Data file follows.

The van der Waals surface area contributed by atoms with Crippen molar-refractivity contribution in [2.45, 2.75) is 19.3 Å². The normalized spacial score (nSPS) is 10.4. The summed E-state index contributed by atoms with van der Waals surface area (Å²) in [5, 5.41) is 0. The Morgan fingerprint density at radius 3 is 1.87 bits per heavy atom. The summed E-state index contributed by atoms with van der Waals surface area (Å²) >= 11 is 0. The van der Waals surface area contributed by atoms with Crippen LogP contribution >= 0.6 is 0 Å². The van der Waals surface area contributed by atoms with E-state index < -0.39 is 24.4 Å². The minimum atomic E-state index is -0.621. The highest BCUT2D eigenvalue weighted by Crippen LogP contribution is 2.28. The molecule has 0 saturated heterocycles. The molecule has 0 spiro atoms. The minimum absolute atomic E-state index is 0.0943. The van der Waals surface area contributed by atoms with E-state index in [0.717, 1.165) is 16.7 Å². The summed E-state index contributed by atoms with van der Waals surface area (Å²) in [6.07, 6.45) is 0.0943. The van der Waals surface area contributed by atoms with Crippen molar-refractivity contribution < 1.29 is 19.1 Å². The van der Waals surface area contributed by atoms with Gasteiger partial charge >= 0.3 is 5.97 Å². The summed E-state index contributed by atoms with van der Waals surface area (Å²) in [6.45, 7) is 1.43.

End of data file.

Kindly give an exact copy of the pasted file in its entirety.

The van der Waals surface area contributed by atoms with Crippen molar-refractivity contribution in [2.45, 2.75) is 19.3 Å². The normalized spacial score (nSPS) is 10.4. The summed E-state index contributed by atoms with van der Waals surface area (Å²) in [5, 5.41) is 0. The Morgan fingerprint density at radius 3 is 1.87 bits per heavy atom. The summed E-state index contributed by atoms with van der Waals surface area (Å²) >= 11 is 0. The van der Waals surface area contributed by atoms with Crippen LogP contribution >= 0.6 is 0 Å². The van der Waals surface area contributed by atoms with E-state index < -0.39 is 24.4 Å². The minimum atomic E-state index is -0.621. The highest BCUT2D eigenvalue weighted by Crippen LogP contribution is 2.28. The molecule has 0 saturated heterocycles. The molecule has 0 spiro atoms. The minimum absolute atomic E-state index is 0.0943. The van der Waals surface area contributed by atoms with E-state index in [0.717, 1.165) is 16.7 Å². The summed E-state index contributed by atoms with van der Waals surface area (Å²) in [6.07, 6.45) is 0.0943. The van der Waals surface area contributed by atoms with Crippen molar-refractivity contribution < 1.29 is 19.1 Å². The van der Waals surface area contributed by atoms with Gasteiger partial charge >= 0.3 is 5.97 Å². The summed E-state index contributed by atoms with van der Waals surface area (Å²) in [6.45, 7) is 1.43.